“I’ve always been cautious towards using music that sounds overly dramatic or busy. When I was younger, my mum, Kerry Mack, taught me the importance of choosing music that ensures the horse remains the focal point in the arena. Freestyle music should accentuate the horse, not the other way around. So I was always trying to do that well from the start rather than just choosing songs that I liked. I’ve always been very competitive at everything I do, so from the start I wanted to be taken seriously with the freestyles and do them well.”

Once she had successfully created and performed her own freestyles, Tori’s mother – the eminent Australian dressage star Dr Kerry Mack – gave her the opportunity to start creating freestyles for her too.

“When I got good enough and Mum let me do her Grand Prix freestyles, that was the next step up for me,” Tori explains. “I really enjoyed watching her perform those freestyles, especially at shows like Equitana in front of big crowds and seeing their reactions. That’s really what inspired me to try to do it for other people. I just love being a part of that journey.”

From humble beginnings, Tori’s business Sand Dancer Freestyles now has a solid client base, including seven at the Grand Prix level, and two milestones achieved in 2022: Abi Lyle from Ireland became Tori’s first international Grand Prix client, and three riders she works with – Jayden Brown, Emma Booth and Lisa Martin – have been selected to represent Australia at the FEI World Championships in Herning, Denmark. All going to plan, they will have the opportunity to perform freestyles she has created on the global stage!

FIRST WORLD CHAMPIONSHIPS

“It’s really kicked off in the last 12 months, I suppose. This will be my first World Championships,” Tori enthuses as she reflects on a side gig that has brought much happiness and success to not only herself, but also those that she creates for. Hearing the enthusiasm and dedication with which she speaks about Sand Dancer Freestyles, it could easily be assumed that this is an all-consuming commitment for Tori. However, it’s something she makes time for alongside her sport of choice – show jumping – and her career as a management consultant.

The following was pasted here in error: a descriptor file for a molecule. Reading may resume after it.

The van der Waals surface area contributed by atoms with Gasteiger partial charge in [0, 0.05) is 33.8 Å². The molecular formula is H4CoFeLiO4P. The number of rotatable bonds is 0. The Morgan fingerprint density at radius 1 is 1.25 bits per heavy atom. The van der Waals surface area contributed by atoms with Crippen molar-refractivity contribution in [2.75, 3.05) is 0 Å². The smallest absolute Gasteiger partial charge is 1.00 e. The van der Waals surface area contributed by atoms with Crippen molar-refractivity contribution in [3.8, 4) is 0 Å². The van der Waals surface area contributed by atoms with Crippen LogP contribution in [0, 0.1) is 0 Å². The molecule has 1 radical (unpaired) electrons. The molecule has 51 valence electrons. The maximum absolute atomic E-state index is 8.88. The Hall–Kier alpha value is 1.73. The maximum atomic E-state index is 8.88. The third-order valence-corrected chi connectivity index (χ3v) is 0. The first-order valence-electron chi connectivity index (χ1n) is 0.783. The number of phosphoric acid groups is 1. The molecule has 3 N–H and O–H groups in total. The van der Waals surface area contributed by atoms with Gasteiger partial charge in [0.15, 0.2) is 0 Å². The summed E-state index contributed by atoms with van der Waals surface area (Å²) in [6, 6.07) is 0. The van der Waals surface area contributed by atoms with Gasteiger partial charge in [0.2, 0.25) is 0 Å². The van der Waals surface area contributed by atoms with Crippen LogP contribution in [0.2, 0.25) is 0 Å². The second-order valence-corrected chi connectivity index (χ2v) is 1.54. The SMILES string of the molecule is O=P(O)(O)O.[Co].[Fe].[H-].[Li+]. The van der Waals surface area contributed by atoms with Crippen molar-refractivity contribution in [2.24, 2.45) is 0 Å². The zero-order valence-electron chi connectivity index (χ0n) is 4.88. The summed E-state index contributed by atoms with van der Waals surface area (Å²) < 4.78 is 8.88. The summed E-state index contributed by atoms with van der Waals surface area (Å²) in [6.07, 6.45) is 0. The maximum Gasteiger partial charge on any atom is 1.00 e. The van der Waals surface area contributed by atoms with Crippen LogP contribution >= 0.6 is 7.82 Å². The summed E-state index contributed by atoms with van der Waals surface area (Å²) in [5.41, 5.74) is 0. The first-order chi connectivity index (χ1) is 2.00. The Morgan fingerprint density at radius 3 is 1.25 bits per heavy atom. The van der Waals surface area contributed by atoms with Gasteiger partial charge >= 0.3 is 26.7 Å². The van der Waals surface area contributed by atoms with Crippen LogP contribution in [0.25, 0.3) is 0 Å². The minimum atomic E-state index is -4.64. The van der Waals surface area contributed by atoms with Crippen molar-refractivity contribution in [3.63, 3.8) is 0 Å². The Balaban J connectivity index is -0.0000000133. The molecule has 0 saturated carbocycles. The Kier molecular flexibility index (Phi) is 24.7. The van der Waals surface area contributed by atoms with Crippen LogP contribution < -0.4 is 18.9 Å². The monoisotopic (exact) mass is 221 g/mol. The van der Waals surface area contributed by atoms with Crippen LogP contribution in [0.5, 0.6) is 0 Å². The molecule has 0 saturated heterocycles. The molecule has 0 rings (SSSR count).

“I work full-time in the corporate world, where I consult for large companies looking to reduce negative social and environmental impact across their supply chains. This is a path I chose after completing a Masters in International Development at Melbourne Uni,” Tori explains. “I also support the pro-bono arm of the company I’m employed by, Accenture, which involves me doing consulting work for not-for-profit organisations, and at home I’ve also got a team of five show jumping horses in work, from young horses to World Cup level, which I couldn’t do without the support of my mum, Kerry, and Mayfield Farm, her stud in Whittlesea.

“I’m fortunate to have someone to help with the horses, so I get up early and ride between three and five horses in the morning before work. I now work from home since COVID struck, which means that I can do three in the morning and two at lunchtime. My day is usually finished by 6pm which is nice, and if I’ve got time in the evenings I like to play a bit of piano,” Tori continues.

“I never say no to freestyle work, I normally don’t really have time but I just make time for them because that’s what I like to do and it supports my expensive lifestyle!” Tori laughs. “I’ve been saving to buy a house, which I’ve just done, and I wouldn’t have been able to save the money without having the freestyles on the side because most of my money goes into show jumping competition entry fees!”

While Tori is pragmatic about the financial boon her freestyle creation work presents, her love for the work is evident. “I’m really, really glad that I pursued doing the freestyles commercially, I really enjoy it. I love how freestyles bring another dimension to dressage. If you’re watching a dressage test, it’s a completely different experience as a spectator to if you’re watching a freestyle, because in a freestyle, you almost feel like you’re a part of the performance. You’re not just watching what’s going on, but you’re experiencing the music, as the rider and the horse are experiencing the music.

TIKTOK AUDIENCE